Take 25% off your copy with code: GOT4BL25

 

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Rethinking Schools Magazine

 

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Coming Soon: Rethinking Ethnic Studies
Preorder for 20% off your copy + a free sticker with code: RES18L

 

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Free Rethinking Schools Archive Resources & Lesson Plans

 

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Zinn Education Project Week of Action Resources

 

 

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Teaching for Change #BlackLivesMatter Collection

 

Correction: January 7, 2019 A previous version of this post referred to Jazmine Barnes, a 7-year-old girl killed last weekend in what was believed to be a racially motivated attack. On Sunday, police arrested two African American men in connection with her death. Previously, witnesses identified a white man in a red pick up truck as the shooter. We believe these new details warrant a correction and apologize if our earlier post left an incorrect impression.

As activist Shaun King told the New York Times, “We live in a time where somebody could do something like this based purely on hate or race. That it turned out to not be the case, I don’t think changes the devastating conclusion that people had thought something like that was possible.”

You can read more about updates to the case here. 

While the details of Jazmine’s death have changed, our commitment to Black students remains the same.

#StandWithOkinawa: We Need The World With Us

By Moé Yonamine

“Don’t cry here,” an 86-year-old Okinawan grandmother I had never met before told me.

She stood next to me and took my hand. I had been visiting my family in Okinawa with my four children early in August and had traveled to Henoko, in the northeastern region of our main island, to join the protest against the U.S. military’s relocation of the U.S. Marine Corps Air Station from Futenma, located in the center of an urban district, to Camp Schwab, in a more remote coastal region.

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My teenage daughter, Kaiya, and I had spent the day with a crowd of elders holding protest signs in front of the gates of Camp Schwab. Rows and rows of more than 400 trucks hauling large rocks passed by, ready to outline an ocean area for the new base, equivalent to the size of 383 football fields. Our beautiful, tropical ecosystem with all of its internationally proclaimed and protected biodiversity was to soon be crushed, destroying coral and marine life. This, despite the overwhelming opposition of Indigenous island people. I began to cry as I held up my protest sign.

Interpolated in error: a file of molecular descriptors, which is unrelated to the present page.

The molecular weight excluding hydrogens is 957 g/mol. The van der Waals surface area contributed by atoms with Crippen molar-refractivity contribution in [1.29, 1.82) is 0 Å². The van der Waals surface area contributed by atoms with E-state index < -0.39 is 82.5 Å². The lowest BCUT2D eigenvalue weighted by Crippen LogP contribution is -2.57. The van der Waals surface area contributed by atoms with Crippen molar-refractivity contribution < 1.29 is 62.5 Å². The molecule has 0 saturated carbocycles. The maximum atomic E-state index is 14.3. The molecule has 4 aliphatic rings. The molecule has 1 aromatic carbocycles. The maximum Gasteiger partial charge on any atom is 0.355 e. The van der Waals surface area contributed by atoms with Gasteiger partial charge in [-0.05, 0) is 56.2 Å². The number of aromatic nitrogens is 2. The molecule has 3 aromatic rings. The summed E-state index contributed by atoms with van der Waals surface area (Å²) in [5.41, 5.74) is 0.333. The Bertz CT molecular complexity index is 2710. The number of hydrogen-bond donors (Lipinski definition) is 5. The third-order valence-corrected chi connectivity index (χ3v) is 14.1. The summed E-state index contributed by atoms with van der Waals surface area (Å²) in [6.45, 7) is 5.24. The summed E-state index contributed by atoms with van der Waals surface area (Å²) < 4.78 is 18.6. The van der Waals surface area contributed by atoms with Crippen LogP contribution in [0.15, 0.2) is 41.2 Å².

“Grandma is going to cry when I get home tonight so I will be crying with you,” she said squeezing my hand. “Here, we fight together.” We watched as trucks flooded through the gate of the military base where Japanese police had pushed us away moments before. With tears in her eyes she said, “It wouldn’t be strange if we all jumped in front of every one of those trucks, because this is our ocean. This is our island.”

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Students “Warrior Up” for Climate Justice

[This is the third installment of our new environmental justice column — Earth, Justice, and Our Classrooms — and celebrates the annual two-day “Climate Justice Fair” at Madison High School in Portland. The column regularly appears in the magazine and you can subscribe at http://www.rethinkingschools.org/subscribe ]

By Bill Bigelow

We’re sitting in the cozy, inviting library of Portland, Oregon’s Madison High School. For her research and presentation on a “climate warrior,” Ana chose the late Stephen Schneider, a leading scientist on the U.N.’s Intergovernmental Panel on Climate Change. I ask what impact it had on her to study Schneider. She simply says, “He makes me want to be a better person.”